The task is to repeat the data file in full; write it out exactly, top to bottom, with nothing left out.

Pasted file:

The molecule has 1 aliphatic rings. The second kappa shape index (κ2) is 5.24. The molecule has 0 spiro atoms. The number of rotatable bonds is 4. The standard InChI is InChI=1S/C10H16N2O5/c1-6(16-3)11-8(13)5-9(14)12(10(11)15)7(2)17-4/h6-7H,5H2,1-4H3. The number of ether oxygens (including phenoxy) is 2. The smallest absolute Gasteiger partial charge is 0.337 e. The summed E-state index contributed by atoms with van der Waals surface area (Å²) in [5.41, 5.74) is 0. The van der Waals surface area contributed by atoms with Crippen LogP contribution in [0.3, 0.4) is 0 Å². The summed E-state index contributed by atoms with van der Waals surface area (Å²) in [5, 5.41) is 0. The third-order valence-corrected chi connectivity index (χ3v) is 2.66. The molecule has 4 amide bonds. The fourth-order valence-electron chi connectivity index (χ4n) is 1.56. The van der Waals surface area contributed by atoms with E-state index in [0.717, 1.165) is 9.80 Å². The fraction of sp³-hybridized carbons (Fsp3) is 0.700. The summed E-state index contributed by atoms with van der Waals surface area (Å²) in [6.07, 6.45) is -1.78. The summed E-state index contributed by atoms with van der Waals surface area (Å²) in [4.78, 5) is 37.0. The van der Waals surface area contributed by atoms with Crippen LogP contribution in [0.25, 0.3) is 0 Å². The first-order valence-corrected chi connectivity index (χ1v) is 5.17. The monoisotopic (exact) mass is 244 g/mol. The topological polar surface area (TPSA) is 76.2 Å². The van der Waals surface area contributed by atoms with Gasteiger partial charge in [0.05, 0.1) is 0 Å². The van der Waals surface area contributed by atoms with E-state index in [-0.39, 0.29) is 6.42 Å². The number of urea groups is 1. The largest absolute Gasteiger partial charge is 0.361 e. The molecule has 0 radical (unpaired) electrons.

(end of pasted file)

The molecule has 1 aliphatic rings. The second kappa shape index (κ2) is 5.24. The molecule has 0 spiro atoms. The number of rotatable bonds is 4. The standard InChI is InChI=1S/C10H16N2O5/c1-6(16-3)11-8(13)5-9(14)12(10(11)15)7(2)17-4/h6-7H,5H2,1-4H3. The number of ether oxygens (including phenoxy) is 2. The smallest absolute Gasteiger partial charge is 0.337 e. The summed E-state index contributed by atoms with van der Waals surface area (Å²) in [5.41, 5.74) is 0. The van der Waals surface area contributed by atoms with Crippen LogP contribution in [0.3, 0.4) is 0 Å². The summed E-state index contributed by atoms with van der Waals surface area (Å²) in [5, 5.41) is 0. The third-order valence-corrected chi connectivity index (χ3v) is 2.66. The molecule has 4 amide bonds. The fourth-order valence-electron chi connectivity index (χ4n) is 1.56. The van der Waals surface area contributed by atoms with E-state index in [0.717, 1.165) is 9.80 Å². The fraction of sp³-hybridized carbons (Fsp3) is 0.700. The summed E-state index contributed by atoms with van der Waals surface area (Å²) in [6.07, 6.45) is -1.78. The summed E-state index contributed by atoms with van der Waals surface area (Å²) in [4.78, 5) is 37.0. The van der Waals surface area contributed by atoms with Crippen LogP contribution in [0.25, 0.3) is 0 Å². The first-order valence-corrected chi connectivity index (χ1v) is 5.17. The monoisotopic (exact) mass is 244 g/mol. The topological polar surface area (TPSA) is 76.2 Å². The van der Waals surface area contributed by atoms with Gasteiger partial charge in [0.05, 0.1) is 0 Å². The van der Waals surface area contributed by atoms with E-state index in [-0.39, 0.29) is 6.42 Å². The number of urea groups is 1. The largest absolute Gasteiger partial charge is 0.361 e. The molecule has 0 radical (unpaired) electrons.